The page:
With current technology, waste water collection can use separate or combined sewers. In the first case, storm water and sewage flow through different sewers. In the second case, the same sewer conveys storm water and sewage combined. At the end of the 19th century, combined sewer systems were widely used in today's developed countries. However, through time, separate sewers became the norm, as they provide better results if they are properly installed and operated.
In Brazil, most cities have separate sewers. Nevertheless, because of faulty implementation, lack of monitoring by the government, and low social control, storm water and sewage end up mixed in the separate sewer system, which in turn works worse than a combined sewer system.
And so high amounts of untreated waste water are discharged into local water bodies, prompting the search of new water sources far from the point of demand
Q: What is the strategy in São Paulo to adapt to the challenges it faces as a large city?
A: The worse drought in the history of the São Paulo metropolitan region could have cause social discontent. The most important water reserve was below 5% of its storage capacity, what is known as the 'dead volume'. A combination of structural and non-structural measures, including important collaboration from the population to use water more efficiently, was essential to tackle the challenge. Emergency water infrastructure was implemented in record time, to allow a more flexible use of the eight reservoir systems in the region. Currently, the São Paulo metropolitan region is better prepared to address worse droughts than those anticipated in several water resource plans produced since the 1960s.
Based on a long data series and assuming steady conditions, the 2014-2015 event is so rare that one would be tempted to consider it an atypical value, with no relevant consequences for planning. However, a cautious decision maker must take into account that the hypothesis of steady conditions could be wrong due to changes in climate and land uses, and that it is wise to prepare for the recurrence of similar events. Therefore, SABESP decided to invest in new strategic infrastructure to ensure a regular water supply, even given an adverse situation such as the one experienced in 2014-2015.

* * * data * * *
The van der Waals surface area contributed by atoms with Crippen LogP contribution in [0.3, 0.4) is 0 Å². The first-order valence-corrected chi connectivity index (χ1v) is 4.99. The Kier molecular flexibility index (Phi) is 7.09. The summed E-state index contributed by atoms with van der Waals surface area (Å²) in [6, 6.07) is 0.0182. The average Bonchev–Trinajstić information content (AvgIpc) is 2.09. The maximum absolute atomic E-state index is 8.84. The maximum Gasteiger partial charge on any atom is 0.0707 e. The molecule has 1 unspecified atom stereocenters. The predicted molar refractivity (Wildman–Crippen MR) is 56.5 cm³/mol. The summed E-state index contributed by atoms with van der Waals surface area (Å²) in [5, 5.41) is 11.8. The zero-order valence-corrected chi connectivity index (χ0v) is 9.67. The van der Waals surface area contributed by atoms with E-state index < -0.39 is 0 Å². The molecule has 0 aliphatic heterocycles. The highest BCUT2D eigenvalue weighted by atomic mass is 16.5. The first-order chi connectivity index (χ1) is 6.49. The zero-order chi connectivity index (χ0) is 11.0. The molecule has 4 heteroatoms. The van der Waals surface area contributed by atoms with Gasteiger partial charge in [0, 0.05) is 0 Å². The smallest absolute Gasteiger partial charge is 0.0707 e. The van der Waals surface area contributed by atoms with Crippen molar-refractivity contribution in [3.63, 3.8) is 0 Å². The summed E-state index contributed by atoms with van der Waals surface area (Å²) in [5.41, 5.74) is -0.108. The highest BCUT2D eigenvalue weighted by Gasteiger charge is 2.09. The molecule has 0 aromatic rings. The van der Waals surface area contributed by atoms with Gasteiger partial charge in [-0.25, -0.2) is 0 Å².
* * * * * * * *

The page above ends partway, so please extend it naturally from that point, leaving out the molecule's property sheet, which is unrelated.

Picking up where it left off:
Q: What do you expect from your participation in this XI Water Economy Forum?
A: I expect to explain further how we addressed the water crisis in São Paulo and primarily I expect to learn about providing sanitation services to impoverished populations from other experiences in Latin America. In the case of São Paulo, the water supply system operated by SABESP provides services to practically the entire population that lives in the officially urbanised São Paulo metropolitan region, where virtually all households have water meters. However, this is not the case for many of the informal settlements which are home to about 10% of the population. Most people have illegal and unpaid access to drinking water through precarious and wasteful distribution systems made up of small diameter plastic pipes connected to the network.
There are several barriers that prevent public water services from reaching these irregular settlements to provide regular service. Some have to do with legal disputes over land ownership (people have invaded private property), others have to do with environmental restrictions (people have invaded protected areas) and others, most of them, have to do with the impossibility of installing water supply and waste water collection systems in neighbourhoods where there are no roads to bury the pipelines. This messy urban development process started back in the 1950s, when only 30% of Brazil's population lived in cities, and then worsened, especially in the early 1970s, as industrialisation advanced.
In a few years, the urban population increased to 70% of the national population, but the expansion of infrastructure was much slower, giving rise to several problems. One of them is that high amounts of untreated waste water are discharged into local water bodies, prompting the search of new water sources far from the point of demand.